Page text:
Sunday, October 21, 2012

My letter to the NY Times re: the real lesson from the 1987 stock market crash

Re: A Lesson From 1987,Unlearned by Wall St.

Dear Sirs:
Mr. Norris' discussion of the role played by the then novice use of high speed computer trading in the 1987 stock market crash is merely a side show to the real unlearned lesson. The real unlearned lesson of the 1987 crash was the role played by the Greenspan Fed, which pumped massive amounts of liquidity into the market, short circuiting the cleansing process, and reigniting the inflationary bubble. This became the template of central bank policy everywhere--whenever the stock market gets jittery, lower the interest rate by any means possible to prevent stock prices from falling. The result has been ever shorter and more extreme boom/bust cycles, with higher and higher injections of fiat money producing less and less result. The U.S. and most of the world has built an unsustainable capital structure that is completely out of tune with the wishes of those who provide the financing--the savers. It is this mismatch of savings with investment that eventually will cause a collapse that no amount of fiat monetary injections can stop.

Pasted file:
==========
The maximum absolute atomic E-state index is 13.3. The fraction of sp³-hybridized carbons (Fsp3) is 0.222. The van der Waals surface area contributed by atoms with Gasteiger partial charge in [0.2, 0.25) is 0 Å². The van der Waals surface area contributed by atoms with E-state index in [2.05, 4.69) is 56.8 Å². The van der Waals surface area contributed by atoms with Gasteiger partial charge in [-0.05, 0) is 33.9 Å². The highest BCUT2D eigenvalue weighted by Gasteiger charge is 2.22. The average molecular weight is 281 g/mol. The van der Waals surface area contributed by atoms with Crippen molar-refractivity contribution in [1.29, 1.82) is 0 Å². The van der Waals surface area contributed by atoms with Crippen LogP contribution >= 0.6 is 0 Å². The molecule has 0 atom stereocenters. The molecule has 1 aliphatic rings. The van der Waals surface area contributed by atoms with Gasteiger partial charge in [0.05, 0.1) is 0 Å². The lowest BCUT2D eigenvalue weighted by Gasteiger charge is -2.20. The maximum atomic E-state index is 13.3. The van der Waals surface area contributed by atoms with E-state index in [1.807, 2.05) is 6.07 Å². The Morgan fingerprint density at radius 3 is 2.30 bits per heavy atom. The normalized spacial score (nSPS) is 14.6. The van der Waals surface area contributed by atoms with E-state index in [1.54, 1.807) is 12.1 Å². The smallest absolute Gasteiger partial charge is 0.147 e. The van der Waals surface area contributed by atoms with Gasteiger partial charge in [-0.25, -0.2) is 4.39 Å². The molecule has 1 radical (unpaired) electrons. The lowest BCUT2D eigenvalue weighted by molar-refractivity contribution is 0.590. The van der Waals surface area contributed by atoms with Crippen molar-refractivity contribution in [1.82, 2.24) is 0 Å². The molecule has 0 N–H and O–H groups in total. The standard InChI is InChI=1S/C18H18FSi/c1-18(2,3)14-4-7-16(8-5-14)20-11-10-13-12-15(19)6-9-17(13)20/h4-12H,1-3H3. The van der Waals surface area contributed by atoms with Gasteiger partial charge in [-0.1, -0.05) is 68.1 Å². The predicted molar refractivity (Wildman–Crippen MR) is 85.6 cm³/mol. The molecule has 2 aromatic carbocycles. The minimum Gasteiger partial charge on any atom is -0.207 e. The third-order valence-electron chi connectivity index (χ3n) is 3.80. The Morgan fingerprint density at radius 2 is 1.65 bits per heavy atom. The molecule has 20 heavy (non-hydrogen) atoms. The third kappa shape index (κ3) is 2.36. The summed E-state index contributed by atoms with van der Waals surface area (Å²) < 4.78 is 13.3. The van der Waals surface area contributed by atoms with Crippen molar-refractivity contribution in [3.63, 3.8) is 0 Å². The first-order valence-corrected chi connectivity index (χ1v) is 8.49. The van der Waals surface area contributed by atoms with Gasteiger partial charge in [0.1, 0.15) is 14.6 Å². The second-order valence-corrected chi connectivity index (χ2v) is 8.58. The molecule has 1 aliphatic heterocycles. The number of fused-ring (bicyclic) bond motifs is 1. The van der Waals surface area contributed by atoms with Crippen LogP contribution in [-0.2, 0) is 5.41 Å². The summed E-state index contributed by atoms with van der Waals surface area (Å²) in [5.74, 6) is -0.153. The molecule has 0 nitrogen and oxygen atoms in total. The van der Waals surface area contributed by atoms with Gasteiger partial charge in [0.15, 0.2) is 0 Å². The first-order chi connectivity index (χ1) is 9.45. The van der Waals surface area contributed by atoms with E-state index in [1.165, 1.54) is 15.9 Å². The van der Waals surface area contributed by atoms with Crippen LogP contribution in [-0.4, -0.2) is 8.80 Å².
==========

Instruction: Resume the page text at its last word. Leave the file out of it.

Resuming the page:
1 comment:

  1. Inflation is just time value of money, nothing more nothing less. The porblem we've had since 1945 centers on attempting to halt it's effects by using so called safe investments. Up until about 1970 that was gold, for while not tied to the circulation nonetheless was the investment of refuge. Then Faisal in SA thgether with OPEC doubled the price of oil and halved the production which meant any cash call by any of the oil supplying nations woul overnight empth all the west's reserves. Gold is mobile you see. For eight year until about 1981/2 there was a degree of chaos in the markets while the whole system rejigged itself. Then, Land&property became the focus of safe investment. the measure as it were. But while all this was going on a lunatic version of political economy which reverted to some notional Free Market in a Suffolk field was being sold to all and sundry as the saving of the financial markets and the economy.